How to Behave and Communicate Appropriately for a Child or Young Person's Stage of Development

Unit 203 – Communication and professional relationships with children, young people and adults.

Know how to interact with and respond to children and young people.

Describe with examples how to behave appropriately for a child or young person's stage of development.

Keystage 1 Years 1 – 2

close supervision of certain tasks e.g. checking that they know how to carry a pair of scissors
high staff to pupil ratios e.g. by risk assessments for school trips
getting down to their level e.g. crouch down when helping or demonstrating skills for an activity at the table
consistently maintaining eye contact e.g. when you are clarifying instructions, eye contact helps you to tell whether a child is listening
setting clear boundaries and rules for children to follow e.g. “kind words, kind feet and kind hands”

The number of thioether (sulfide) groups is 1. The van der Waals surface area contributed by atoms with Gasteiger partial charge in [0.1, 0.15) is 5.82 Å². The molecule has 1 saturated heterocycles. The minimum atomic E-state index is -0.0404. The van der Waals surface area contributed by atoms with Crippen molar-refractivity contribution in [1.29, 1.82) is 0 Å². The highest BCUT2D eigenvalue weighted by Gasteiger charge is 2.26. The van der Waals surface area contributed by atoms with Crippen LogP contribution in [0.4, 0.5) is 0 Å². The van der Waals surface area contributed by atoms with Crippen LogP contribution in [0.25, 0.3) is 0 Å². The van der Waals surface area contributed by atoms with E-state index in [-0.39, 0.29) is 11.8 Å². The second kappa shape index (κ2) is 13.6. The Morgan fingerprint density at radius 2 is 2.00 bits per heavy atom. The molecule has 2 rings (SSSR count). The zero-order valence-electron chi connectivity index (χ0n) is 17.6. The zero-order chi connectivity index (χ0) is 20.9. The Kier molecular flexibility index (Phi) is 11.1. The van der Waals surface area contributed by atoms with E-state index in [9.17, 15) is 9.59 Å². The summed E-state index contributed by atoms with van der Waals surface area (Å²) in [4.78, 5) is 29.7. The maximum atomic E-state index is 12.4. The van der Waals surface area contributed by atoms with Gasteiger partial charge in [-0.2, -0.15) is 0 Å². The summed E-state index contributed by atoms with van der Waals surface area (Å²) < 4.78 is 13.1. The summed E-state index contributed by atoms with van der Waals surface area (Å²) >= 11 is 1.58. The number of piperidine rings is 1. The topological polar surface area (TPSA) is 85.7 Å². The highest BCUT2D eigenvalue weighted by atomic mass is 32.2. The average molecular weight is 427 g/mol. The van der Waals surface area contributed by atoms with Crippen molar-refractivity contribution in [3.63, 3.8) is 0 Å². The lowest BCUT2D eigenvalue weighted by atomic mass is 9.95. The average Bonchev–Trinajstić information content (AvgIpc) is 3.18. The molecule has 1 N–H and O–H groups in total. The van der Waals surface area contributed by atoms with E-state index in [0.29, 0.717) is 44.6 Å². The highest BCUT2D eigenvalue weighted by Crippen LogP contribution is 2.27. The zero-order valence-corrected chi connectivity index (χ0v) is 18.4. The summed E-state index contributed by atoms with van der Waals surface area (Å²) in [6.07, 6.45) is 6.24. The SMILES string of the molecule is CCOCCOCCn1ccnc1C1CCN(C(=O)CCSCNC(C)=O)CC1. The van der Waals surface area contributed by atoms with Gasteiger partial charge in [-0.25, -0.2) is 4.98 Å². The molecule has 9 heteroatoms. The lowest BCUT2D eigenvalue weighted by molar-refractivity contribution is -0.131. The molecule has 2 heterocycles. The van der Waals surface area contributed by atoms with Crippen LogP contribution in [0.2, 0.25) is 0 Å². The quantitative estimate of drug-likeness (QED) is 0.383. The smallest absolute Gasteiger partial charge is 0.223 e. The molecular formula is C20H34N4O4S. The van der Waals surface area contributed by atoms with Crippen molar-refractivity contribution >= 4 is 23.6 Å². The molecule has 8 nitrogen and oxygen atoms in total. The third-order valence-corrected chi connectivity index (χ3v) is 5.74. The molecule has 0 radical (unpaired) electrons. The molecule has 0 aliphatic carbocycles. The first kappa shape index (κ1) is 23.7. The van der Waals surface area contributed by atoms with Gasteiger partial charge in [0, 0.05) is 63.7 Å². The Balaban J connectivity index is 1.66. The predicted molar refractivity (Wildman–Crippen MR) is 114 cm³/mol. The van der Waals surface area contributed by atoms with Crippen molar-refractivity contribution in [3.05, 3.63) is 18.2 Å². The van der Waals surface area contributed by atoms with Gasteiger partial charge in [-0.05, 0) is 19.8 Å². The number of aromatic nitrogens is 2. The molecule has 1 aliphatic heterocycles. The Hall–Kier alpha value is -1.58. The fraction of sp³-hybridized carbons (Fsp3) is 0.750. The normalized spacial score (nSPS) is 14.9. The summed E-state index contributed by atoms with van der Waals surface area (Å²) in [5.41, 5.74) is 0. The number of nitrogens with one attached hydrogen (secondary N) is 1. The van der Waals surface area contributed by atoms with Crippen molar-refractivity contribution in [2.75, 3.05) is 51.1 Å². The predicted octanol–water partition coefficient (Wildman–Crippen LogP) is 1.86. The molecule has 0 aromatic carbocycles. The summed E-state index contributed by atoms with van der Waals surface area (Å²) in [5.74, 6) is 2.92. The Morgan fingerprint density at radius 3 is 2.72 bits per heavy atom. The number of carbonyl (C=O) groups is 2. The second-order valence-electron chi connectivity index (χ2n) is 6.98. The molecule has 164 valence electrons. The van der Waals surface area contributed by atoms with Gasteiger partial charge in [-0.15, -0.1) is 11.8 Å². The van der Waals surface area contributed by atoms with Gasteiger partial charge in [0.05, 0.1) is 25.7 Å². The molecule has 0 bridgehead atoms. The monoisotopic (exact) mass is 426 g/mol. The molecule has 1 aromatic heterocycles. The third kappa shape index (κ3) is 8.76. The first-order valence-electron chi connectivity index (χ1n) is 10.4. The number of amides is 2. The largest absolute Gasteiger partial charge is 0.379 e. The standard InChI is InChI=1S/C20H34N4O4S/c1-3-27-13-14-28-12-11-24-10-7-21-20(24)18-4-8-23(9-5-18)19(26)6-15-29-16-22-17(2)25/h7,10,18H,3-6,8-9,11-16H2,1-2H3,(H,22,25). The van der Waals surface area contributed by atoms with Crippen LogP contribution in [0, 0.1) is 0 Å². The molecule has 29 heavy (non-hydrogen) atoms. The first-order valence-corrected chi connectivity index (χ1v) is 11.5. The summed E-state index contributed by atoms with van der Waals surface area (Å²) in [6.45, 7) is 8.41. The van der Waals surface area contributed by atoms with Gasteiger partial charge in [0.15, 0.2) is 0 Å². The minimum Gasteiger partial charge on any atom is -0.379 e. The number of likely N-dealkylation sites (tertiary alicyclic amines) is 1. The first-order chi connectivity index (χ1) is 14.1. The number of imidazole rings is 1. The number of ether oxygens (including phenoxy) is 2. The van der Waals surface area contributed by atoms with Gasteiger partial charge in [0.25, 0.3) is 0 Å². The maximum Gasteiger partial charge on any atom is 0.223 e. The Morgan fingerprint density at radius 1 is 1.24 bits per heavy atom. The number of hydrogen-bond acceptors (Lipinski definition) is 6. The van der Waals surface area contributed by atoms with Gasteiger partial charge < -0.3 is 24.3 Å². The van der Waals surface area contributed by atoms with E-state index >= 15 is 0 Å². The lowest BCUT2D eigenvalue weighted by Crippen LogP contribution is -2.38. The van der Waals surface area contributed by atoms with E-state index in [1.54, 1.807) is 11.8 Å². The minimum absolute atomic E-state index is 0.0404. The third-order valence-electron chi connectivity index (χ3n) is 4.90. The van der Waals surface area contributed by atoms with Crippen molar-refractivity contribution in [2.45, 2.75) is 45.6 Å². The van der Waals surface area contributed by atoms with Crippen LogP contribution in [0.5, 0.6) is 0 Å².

promoting independence by giving daily responsibilities e.g. assigning children each week to be door, fruit or milk monitors
being aware that children of this age tire quickly and are unable to concentrate for long periods e.g. a phonics session would be broken down into twenty minutes using white boards, then twenty minutes doing phonics based activities followed by playtime and then a further twenty minutes where groups swap activities
carefully managing times of change or excitement as younger children are less prepared to handle changes from the normal school day e.g. a visit from Father Christmas

Describe with examples how to communicate appropriately for a child or young person's stage of development.

Keystage 1 Years 1 – 2

using appropriate vocabulary e.g. do not use slang, you need to model appropriate vocabulary
giving simple short instructions e.g. “line up at the door”
providing lots of clarifications e.g. “do you understand the meaning of the word 'sly'?” when using reciprocal reading methods
being aware of younger children's developing language skills as they may take literal meanings of instructions and comments e.g. “be as...